Archive
Tag "Francis Lee"
MURDER IS HER HOBBY (Nov, 1955)

Details of the dioramas may be found here as well as a detailed biography.

MURDER IS HER HOBBY

A gentle 77-year-old. dowager is New England’s top criminologist and the creator of Harvard’s famous “nutshell studies” of unexplained death.

By John N. Makris

MRS. FRANCES LEE, who is a captain in the New Hampshire State Police and the only woman in the United States to hold such an active rank, has become, as a result of an unusual and non-paying hobby, a pioneer in the application of medical science to crime detection.

Her amazing series of model crime settings, which Mrs. Lee builds with the aid of a carpenter at her Littleton, N. H., estate, are housed in a special room at Harvard University’s Department of Legal Medicine, which she founded and endowed and which is the first and only one of its kind in North America.

Resembling shadow boxes, the models are built into the walls and are illuminated under glass in the darkened room. Above each model is furnished such general information as the “investiga- tor” would probably obtain before determining the nature of death.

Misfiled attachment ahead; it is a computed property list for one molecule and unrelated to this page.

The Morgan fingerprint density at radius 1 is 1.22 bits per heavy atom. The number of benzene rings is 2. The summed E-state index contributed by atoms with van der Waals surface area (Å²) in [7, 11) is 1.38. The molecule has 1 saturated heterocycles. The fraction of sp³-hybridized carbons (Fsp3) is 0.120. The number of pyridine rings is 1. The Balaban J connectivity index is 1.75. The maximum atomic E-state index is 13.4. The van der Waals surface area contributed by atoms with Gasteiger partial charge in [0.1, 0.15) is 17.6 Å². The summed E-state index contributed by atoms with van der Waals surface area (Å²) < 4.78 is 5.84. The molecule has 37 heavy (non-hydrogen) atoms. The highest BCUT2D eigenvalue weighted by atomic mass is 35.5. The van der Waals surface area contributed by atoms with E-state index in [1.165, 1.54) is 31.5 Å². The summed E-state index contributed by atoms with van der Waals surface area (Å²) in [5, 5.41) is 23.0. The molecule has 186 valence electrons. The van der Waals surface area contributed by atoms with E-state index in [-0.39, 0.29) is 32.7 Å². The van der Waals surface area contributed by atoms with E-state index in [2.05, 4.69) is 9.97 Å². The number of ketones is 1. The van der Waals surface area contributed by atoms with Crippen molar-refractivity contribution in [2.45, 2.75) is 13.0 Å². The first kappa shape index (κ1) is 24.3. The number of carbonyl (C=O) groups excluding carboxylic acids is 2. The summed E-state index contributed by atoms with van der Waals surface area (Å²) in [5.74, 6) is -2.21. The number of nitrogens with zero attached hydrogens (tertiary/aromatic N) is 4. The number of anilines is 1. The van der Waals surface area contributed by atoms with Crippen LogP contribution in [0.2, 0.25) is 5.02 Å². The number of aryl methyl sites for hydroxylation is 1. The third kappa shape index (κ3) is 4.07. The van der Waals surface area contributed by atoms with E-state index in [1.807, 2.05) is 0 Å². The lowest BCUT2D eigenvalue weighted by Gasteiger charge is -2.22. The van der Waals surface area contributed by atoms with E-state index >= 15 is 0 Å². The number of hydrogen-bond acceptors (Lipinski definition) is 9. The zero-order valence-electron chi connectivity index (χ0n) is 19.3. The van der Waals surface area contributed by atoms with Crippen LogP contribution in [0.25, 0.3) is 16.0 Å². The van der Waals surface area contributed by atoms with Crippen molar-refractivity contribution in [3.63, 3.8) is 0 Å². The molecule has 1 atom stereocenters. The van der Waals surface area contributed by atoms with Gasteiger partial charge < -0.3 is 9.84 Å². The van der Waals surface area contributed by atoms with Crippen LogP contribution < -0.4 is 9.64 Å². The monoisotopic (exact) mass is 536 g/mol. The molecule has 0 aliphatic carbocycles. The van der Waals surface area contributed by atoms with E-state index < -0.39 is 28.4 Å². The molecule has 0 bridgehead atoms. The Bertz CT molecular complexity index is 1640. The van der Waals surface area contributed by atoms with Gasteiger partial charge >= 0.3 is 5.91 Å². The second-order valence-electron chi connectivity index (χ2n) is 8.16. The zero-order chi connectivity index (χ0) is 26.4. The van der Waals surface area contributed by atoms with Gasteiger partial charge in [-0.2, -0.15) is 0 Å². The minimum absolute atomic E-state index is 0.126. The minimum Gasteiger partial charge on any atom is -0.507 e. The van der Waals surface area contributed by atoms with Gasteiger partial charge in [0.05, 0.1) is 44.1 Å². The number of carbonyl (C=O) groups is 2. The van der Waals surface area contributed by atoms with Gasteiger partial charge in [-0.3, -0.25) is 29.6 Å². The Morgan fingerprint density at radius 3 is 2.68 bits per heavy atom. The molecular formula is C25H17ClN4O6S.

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Origins of CSI (Jul, 1953)

This is an excellent 1953 article on the beginnings of forensic science. It covers the establisment of a forensic school at harvard, the switch from untrained coroners to skilled medical examiners and all sorts of modern forensic techniques. It also has pictures of amazingly detailed models made to recreate crime scenes for instructional purposes.

Mysterious Death Their Business

By Richard F. Dempewrolff

Death from causes unknown is a phrase that will drop from its too frequent use in the nation’s homicide files if a new kind of investigator has anything to say about it.

Today, on en upper floor in a remote wing of the Harvard Medical School, an eerie atmosphere hangs over a certain laboratory headed by pathologist Dr. Richard Ford. Called the Department of Legal Medicine, its business is concerned with unexplained death.

Sightless eyes stare at intruders from a row of life-sized plaster heads of murder victims—one with slashed throat, another with a bullet hole drilled through one temple, trickling a painted red stream against its death-white cheek. Beneath them, rows of plaster chest sections are perforated with accurately simulated bullet holes and powder burns typical of wounds inflicted by various-caliber bullets at varying distances.

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